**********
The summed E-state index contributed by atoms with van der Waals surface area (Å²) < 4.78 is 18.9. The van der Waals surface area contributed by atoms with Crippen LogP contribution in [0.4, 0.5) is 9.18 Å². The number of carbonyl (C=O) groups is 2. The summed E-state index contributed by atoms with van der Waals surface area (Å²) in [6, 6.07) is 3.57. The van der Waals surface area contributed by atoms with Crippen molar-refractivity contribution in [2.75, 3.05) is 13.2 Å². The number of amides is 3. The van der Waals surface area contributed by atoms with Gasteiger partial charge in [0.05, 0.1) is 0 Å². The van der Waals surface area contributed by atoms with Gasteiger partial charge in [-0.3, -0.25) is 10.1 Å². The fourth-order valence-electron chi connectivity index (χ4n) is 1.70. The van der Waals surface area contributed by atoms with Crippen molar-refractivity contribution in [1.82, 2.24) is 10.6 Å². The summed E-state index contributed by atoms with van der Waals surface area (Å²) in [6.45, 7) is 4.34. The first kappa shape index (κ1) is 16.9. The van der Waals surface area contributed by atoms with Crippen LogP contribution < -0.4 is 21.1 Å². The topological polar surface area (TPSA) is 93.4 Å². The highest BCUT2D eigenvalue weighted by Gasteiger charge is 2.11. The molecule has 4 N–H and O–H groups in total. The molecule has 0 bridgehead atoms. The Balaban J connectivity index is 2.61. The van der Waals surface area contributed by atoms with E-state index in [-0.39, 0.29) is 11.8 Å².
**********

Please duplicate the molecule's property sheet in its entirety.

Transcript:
The summed E-state index contributed by atoms with van der Waals surface area (Å²) < 4.78 is 18.9. The van der Waals surface area contributed by atoms with Crippen LogP contribution in [0.4, 0.5) is 9.18 Å². The number of carbonyl (C=O) groups is 2. The summed E-state index contributed by atoms with van der Waals surface area (Å²) in [6, 6.07) is 3.57. The van der Waals surface area contributed by atoms with Crippen molar-refractivity contribution in [2.75, 3.05) is 13.2 Å². The number of amides is 3. The van der Waals surface area contributed by atoms with Gasteiger partial charge in [0.05, 0.1) is 0 Å². The van der Waals surface area contributed by atoms with Gasteiger partial charge in [-0.3, -0.25) is 10.1 Å². The fourth-order valence-electron chi connectivity index (χ4n) is 1.70. The van der Waals surface area contributed by atoms with Crippen molar-refractivity contribution in [1.82, 2.24) is 10.6 Å². The summed E-state index contributed by atoms with van der Waals surface area (Å²) in [6.45, 7) is 4.34. The first kappa shape index (κ1) is 16.9. The van der Waals surface area contributed by atoms with Crippen LogP contribution < -0.4 is 21.1 Å². The topological polar surface area (TPSA) is 93.4 Å². The highest BCUT2D eigenvalue weighted by Gasteiger charge is 2.11. The molecule has 4 N–H and O–H groups in total. The molecule has 0 bridgehead atoms. The Balaban J connectivity index is 2.61. The van der Waals surface area contributed by atoms with E-state index in [-0.39, 0.29) is 11.8 Å².